Does quantum theory apply at all scales, including that of observers? New light on this fundamental question has recently been shed through a resurgence of interest in the long-standing Wigner’s friend paradox. This is a thought experiment addressing the quantum measurement problem—the difficulty of reconciling the (unitary, deterministic) evolution of isolated systems and the (non-unitary, probabilistic) state update after a measurement. Here, by building on a scenario with two separated but entangled friends introduced by Brukner, we prove that if quantum evolution is controllable on the scale of an observer, then one of ‘No-Superdeterminism’, ‘Locality’ or ‘Absoluteness of Observed Events’—that every observed event exists absolutely, not relatively—must be false. We show that although the violation of Bell-type inequalities in such scenarios is not in general sufficient to demonstrate the contradiction between those three assumptions, new inequalities can be derived, in a theory-independent manner, that are violated by quantum correlations. This is demonstrated in a proof-of-principle experiment where a photon’s path is deemed an observer. We discuss how this new theorem places strictly stronger constraints on physical reality than Bell’s theorem.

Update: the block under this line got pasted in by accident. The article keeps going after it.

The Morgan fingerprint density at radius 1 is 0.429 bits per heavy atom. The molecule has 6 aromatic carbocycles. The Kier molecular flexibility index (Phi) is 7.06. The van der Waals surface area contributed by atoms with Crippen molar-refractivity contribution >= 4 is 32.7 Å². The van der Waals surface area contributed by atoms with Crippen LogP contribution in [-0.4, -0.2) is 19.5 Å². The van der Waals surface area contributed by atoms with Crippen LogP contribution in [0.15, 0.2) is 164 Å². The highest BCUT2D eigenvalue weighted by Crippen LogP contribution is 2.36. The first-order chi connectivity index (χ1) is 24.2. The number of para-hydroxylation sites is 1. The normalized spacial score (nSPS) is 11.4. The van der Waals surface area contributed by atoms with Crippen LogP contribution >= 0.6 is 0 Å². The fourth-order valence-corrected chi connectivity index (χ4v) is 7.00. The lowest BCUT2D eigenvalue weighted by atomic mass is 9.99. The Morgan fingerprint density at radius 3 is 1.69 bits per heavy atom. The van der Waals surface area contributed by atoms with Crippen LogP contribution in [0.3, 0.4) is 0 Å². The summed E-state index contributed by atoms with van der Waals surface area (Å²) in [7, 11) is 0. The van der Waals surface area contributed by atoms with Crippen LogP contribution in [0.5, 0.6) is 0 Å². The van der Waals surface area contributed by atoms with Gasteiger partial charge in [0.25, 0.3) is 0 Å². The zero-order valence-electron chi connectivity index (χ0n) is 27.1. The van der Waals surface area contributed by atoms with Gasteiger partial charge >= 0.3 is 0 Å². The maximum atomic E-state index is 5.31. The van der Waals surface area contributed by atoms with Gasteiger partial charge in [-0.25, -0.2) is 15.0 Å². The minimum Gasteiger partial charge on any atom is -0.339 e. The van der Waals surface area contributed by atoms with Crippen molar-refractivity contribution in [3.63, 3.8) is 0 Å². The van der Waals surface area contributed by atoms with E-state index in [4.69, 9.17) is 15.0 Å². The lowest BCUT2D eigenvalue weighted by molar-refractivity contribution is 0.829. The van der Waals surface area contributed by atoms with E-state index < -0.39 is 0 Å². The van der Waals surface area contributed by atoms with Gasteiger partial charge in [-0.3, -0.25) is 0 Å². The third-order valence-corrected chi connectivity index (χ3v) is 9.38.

The 2023 Boyer Lecture series is called 'The Atomic Revolution' and is presented by Professor Michelle Simmons AO, a pioneer in atomic electronics and global leader in quantum computing.READ
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